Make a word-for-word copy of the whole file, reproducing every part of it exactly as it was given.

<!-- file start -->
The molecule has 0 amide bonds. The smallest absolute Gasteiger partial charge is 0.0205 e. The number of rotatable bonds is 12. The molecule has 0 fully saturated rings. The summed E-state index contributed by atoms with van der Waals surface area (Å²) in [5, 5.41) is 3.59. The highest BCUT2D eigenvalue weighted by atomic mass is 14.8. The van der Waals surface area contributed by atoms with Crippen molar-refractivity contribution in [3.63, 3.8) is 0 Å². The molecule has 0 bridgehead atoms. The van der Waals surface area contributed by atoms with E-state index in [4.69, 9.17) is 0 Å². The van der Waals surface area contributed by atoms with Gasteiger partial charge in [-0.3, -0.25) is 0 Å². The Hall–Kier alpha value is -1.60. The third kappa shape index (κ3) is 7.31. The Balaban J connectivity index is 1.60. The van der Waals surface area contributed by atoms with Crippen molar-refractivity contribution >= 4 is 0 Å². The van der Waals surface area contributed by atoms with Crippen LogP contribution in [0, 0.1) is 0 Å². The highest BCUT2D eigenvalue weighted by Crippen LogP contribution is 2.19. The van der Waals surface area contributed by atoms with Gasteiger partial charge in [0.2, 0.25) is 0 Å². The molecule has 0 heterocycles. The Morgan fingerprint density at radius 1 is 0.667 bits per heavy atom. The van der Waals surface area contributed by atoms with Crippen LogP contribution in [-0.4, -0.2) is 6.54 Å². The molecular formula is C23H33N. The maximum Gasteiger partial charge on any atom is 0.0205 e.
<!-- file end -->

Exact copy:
The molecule has 0 amide bonds. The smallest absolute Gasteiger partial charge is 0.0205 e. The number of rotatable bonds is 12. The molecule has 0 fully saturated rings. The summed E-state index contributed by atoms with van der Waals surface area (Å²) in [5, 5.41) is 3.59. The highest BCUT2D eigenvalue weighted by atomic mass is 14.8. The van der Waals surface area contributed by atoms with Crippen molar-refractivity contribution in [3.63, 3.8) is 0 Å². The molecule has 0 bridgehead atoms. The van der Waals surface area contributed by atoms with E-state index in [4.69, 9.17) is 0 Å². The van der Waals surface area contributed by atoms with Gasteiger partial charge in [-0.3, -0.25) is 0 Å². The Hall–Kier alpha value is -1.60. The third kappa shape index (κ3) is 7.31. The Balaban J connectivity index is 1.60. The van der Waals surface area contributed by atoms with Crippen molar-refractivity contribution >= 4 is 0 Å². The van der Waals surface area contributed by atoms with Crippen LogP contribution in [0, 0.1) is 0 Å². The highest BCUT2D eigenvalue weighted by Crippen LogP contribution is 2.19. The van der Waals surface area contributed by atoms with Gasteiger partial charge in [0.2, 0.25) is 0 Å². The molecule has 0 heterocycles. The Morgan fingerprint density at radius 1 is 0.667 bits per heavy atom. The van der Waals surface area contributed by atoms with Crippen LogP contribution in [-0.4, -0.2) is 6.54 Å². The molecular formula is C23H33N. The maximum Gasteiger partial charge on any atom is 0.0205 e.